Everyone makes new goals for the new year it seems. I’ve seen distance goals made, event goals, new personal bests at parkrun goals – everything.

Today I ran the New Years Day double parkrun challenge of Champion Lakes parkrun at 7:30am and Pioneer parkrun at 9:30am. I ran Champion Lakes in 30:37 – major winds down here today, so I was pretty pleased with that time, and then I backed it up with volunteering as tailwalker at Pioneer.

I’ve been active every day Tuesday through Friday, and tomorrow I’ll be at Pioneer again because it’s the regular weekly parkrunday. Tuesday I rode my bike for the first time since February 8th 2015. (Interesting fact: I rode my bike once in 2014. I’ve ridden my bike 4 times in 2015, and I rode 17 days in 2013). Tuesday was a test ride – I rode alongside Jeremy and then a group of friends as they ran. Nothing seemed to cause any issues – I’d had Jeremy adjust the front derailleur Monday night because it wasn’t shifting chainrings cleanly but on Tuesday it appeared mechanically sound.

I’d clearly lost all my cycling fitness – cardiovascularly I was fine, but that cyclist muscularity that I used to have has left me and I was stuck pedalling at about 20km/h on the flats. I could go a bit faster when I reached an incline because going up hills gets me up out of the saddle and I could manoeuvre easily and all that sense memory came flooding back, but the ability to pedal around 27-30km/h on the flats will require some work to return.

At 6am Wednesday morning Jeremy and I met Chris Hoy Poy and Ben Harris at Bickley Brook Reservoir to run part of one of Ben’s training routes. We ran 11km (that included about 100 metres of rounding up next to the cars at the end) and 294m of elevation gain – a bit less than one third of Six Inch’s elevation in under a quarter of the distance. These trails, plus relentless training is why Ben Harris is a bloody good runner.

I’ve saved the course to my Garmin so that I can go out there and do it again. As the trails are less than 10km from our house, it gives me the option of going and doing proper trails instead of running along the banks of the Canning River – which, don’t get me wrong, is lovely, but it’s hardly hill repeats, is it? In the loop Ben gave me, it’s got a vicious switchback section that will help me improve my descending on rough difficult trail; the steepness seems to try and throw you off the hillside as you descend, and near the start we went up an absolute bugger of a steady steep incline that would be ripe for hill repeats – getting used to powerhiking up, and then thundering back down.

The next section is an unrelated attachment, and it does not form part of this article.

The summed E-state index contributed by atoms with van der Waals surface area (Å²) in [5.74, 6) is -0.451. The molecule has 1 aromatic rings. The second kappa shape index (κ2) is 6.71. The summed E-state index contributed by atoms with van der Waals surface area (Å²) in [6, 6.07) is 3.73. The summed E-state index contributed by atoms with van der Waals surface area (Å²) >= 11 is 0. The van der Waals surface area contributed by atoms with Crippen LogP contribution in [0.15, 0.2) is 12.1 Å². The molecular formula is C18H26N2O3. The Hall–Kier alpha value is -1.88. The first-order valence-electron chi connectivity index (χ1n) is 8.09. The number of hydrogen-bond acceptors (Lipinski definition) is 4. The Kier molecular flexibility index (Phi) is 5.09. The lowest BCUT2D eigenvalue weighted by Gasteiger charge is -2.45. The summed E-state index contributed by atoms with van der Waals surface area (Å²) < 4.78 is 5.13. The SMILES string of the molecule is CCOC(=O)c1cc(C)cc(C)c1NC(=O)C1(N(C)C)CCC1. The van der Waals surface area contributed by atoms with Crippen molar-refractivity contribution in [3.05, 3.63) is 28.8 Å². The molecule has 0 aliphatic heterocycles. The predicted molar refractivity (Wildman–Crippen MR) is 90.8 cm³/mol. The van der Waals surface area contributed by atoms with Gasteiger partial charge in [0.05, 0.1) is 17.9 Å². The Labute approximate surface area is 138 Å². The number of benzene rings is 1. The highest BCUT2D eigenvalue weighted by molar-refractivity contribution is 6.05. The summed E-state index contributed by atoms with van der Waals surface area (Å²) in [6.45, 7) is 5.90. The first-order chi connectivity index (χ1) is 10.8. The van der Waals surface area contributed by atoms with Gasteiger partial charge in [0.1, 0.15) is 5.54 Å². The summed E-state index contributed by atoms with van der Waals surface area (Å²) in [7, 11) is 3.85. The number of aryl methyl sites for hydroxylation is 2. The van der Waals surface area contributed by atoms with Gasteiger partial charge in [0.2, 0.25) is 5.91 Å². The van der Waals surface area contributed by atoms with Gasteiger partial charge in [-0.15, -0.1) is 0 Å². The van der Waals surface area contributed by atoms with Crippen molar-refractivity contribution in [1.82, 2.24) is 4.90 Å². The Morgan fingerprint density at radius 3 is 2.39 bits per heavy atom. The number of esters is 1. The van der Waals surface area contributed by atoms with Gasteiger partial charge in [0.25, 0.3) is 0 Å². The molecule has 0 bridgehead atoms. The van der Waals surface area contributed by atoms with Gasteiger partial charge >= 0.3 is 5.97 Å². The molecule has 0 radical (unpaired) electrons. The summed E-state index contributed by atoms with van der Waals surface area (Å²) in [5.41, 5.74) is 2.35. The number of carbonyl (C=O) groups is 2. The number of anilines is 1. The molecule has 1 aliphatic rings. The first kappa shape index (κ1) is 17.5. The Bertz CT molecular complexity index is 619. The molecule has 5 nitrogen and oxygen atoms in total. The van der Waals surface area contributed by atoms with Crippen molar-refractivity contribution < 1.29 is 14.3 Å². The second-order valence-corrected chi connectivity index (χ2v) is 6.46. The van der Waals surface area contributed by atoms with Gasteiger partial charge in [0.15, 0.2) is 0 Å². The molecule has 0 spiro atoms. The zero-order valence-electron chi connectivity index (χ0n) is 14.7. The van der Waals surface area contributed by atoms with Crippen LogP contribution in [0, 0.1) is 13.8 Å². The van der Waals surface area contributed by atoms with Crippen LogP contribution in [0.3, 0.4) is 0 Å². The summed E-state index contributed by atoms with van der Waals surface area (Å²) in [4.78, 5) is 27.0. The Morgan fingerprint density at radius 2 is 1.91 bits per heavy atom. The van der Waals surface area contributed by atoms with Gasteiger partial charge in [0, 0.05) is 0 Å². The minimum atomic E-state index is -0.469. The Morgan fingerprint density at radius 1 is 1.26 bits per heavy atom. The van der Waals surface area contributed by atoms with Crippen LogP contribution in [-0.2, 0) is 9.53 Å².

Anyway, yesterday Jeremy rode to the WA Marathon Club to be their lead cyclist for the New Years Eve run. I caught the train to Burswood station and then rode my bike from there to the clubrooms just before the start of the run. It was a lovely evening, and at 9pm we set off back home on our bikes. There was a severe weather warning issued around 2pm for the Perth Hills region for 90+km/h winds from 1am through to 9am, but looking at the 24 hour history those started earlier in Perth but didn’t hit anything like what was forecast for a bit east. (Indeed, it gusted the worst at 8am this morning just as I was finishing Champion Lakes parkrun; 44km/h). Either way, Jeremy and I rode home into a headwind the entire way home.

But during the ride nothing hurt! My shoulders, my back, my neck and my right leg didn’t hurt or ache or make me wish I was on the train instead. I didn’t want to cry from the constant burning ache of it all, and my toes didn’t go numb due to compressed nerves. It was awesome, even with a stonking headwind. And best of all – I got to wear my Oakleys. I’d wanted curved Oakley sports sunglasses since I started cycling back in 2006 but was never able to get them because my prescription wouldn’t allow it. So last night I wore my Oakleys with the yellow lenses in them all the way home. Because the curvature of the lenses blocked the wind I had no wind induced tears – so damn cool.